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  • Author or Editor: Amanpreet S. Grewal x
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Abstract

OBJECTIVE

To determine if photobiomodulation causes a premature release of liposomal bupivacaine (LB) suspensions.

ANIMALS

A 25-kg mixed breed dog cadaver euthanized for reasons unrelated to this study.

METHODS

In September 2022, a proximomedial tibial incision was made in a dog cadaver, and a tibial plateau leveling osteotomy plate was implanted. A stab incision was made one-half inch distal to the incision, and a tunnel to the plate was created prior to closure of the primary wound. A 3-cc anal sac catheter was advanced through the distal incision until the bulb rested against the face of the plate. Seven treatment groups of treatment power (watts) and total energy (joules/cm2) were defined as: A, 0.5 W, 2.0 J/cm2; B, 0.5 W, 4.0 J/cm2; C, 0.5 W, 6.0 J/cm2; D, 1.0 W, 2.0 J/cm2; E, 1.0 W, 4.0 J/cm2; F, 1.0 W, 6.0 J/cm2; and sham, 0.0 W, 0.0 J/cm2. Ten samples per group of 2 mL of LB were infused into a new catheter and treated percutaneously with a class 3b laser. All samples remained in the catheter for 12 seconds to reflect the longest treatment time. Post-treatment free bupivacaine concentrations were identified with high-performance liquid chromatography.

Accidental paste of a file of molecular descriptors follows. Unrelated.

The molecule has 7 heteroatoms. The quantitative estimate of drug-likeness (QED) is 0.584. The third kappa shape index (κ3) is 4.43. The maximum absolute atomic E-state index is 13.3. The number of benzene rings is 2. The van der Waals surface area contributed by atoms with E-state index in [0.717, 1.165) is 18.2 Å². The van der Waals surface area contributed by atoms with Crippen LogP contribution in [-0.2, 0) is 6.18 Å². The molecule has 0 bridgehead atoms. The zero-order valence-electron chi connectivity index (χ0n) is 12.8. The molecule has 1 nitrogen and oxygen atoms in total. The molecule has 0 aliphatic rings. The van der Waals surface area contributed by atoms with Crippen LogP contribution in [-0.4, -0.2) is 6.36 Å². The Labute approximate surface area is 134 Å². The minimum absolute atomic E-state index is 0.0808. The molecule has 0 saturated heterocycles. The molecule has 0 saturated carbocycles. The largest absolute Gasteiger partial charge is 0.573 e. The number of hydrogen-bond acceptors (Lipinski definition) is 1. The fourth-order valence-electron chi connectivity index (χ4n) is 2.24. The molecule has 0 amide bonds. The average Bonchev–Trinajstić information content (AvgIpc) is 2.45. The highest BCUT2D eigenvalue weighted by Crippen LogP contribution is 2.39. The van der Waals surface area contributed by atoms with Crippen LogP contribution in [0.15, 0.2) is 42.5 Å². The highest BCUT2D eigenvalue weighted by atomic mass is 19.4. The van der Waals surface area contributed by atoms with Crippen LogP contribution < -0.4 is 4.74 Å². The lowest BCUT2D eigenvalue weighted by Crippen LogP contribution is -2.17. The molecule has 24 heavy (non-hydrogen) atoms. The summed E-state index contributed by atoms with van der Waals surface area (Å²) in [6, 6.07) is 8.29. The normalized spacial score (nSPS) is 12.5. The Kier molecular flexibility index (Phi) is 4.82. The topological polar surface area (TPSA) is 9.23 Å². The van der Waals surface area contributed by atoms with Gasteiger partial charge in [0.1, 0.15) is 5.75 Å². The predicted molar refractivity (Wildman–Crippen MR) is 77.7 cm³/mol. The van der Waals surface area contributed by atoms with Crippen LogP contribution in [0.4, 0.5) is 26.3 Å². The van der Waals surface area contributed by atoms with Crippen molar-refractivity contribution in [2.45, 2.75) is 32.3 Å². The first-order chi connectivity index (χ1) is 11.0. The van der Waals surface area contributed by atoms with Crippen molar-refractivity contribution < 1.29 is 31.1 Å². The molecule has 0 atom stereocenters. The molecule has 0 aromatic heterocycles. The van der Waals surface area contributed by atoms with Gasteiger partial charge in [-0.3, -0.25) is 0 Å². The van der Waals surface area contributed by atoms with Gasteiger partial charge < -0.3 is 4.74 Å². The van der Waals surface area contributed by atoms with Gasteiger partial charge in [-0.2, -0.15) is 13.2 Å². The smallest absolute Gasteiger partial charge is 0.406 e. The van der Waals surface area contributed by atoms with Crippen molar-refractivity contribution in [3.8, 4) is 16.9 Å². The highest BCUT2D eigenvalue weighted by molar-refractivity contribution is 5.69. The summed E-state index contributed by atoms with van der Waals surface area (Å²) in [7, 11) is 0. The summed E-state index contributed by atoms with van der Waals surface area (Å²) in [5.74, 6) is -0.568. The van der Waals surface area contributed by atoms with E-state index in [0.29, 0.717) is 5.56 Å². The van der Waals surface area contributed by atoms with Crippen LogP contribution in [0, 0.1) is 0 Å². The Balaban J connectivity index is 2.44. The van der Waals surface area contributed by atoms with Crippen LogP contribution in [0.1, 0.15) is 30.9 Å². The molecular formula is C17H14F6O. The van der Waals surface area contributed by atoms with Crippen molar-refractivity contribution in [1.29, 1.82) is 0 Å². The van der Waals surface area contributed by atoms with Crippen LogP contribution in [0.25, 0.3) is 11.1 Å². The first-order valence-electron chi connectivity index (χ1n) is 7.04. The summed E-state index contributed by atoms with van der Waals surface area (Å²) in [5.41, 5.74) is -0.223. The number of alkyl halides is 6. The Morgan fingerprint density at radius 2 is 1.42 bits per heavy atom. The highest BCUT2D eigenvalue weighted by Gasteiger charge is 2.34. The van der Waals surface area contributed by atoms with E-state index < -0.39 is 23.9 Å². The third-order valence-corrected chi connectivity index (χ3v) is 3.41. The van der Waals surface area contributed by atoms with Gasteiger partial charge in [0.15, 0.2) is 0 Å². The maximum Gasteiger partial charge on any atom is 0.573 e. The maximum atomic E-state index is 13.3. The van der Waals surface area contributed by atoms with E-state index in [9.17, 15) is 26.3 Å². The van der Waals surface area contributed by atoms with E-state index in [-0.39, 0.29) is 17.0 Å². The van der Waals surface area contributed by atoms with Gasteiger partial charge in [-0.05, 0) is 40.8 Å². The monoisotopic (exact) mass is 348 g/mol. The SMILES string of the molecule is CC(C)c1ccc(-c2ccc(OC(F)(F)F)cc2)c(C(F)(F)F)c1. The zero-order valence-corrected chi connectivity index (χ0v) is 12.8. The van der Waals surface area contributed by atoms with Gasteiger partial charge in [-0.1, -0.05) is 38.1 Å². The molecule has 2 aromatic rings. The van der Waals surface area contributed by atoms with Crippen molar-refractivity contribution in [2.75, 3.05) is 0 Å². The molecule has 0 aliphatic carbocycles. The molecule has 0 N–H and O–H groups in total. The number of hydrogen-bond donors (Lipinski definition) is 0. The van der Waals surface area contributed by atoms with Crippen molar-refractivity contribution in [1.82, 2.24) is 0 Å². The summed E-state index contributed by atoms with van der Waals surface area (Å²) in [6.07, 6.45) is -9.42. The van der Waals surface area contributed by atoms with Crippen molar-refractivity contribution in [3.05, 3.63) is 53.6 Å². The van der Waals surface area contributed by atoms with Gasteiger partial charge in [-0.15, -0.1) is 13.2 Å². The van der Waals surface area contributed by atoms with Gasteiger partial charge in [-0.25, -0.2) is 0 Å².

RESULTS

The median free bupivacaine concentration was reported as: sham, 1.89 mg/mL; A, 1.93 mg/mL; B, 2.01 mg/mL; C, 2.05 mg/mL; D, 1.92 mg/mL; E, 2.03 mg/mL; and F, 2.00 mg/mL. There were no differences in median free bupivacaine concentrations between groups (P = .988).

CLINICAL RELEVANCE

Concurrent LB and photobiomodulation are recommended during the postoperative period. The results of this proof-of-concept study suggest that concurrent use of LB and photobiomodulation may be safe, but in vivo studies at similar and stronger photobiomodulation settings are warranted.

Open access
in American Journal of Veterinary Research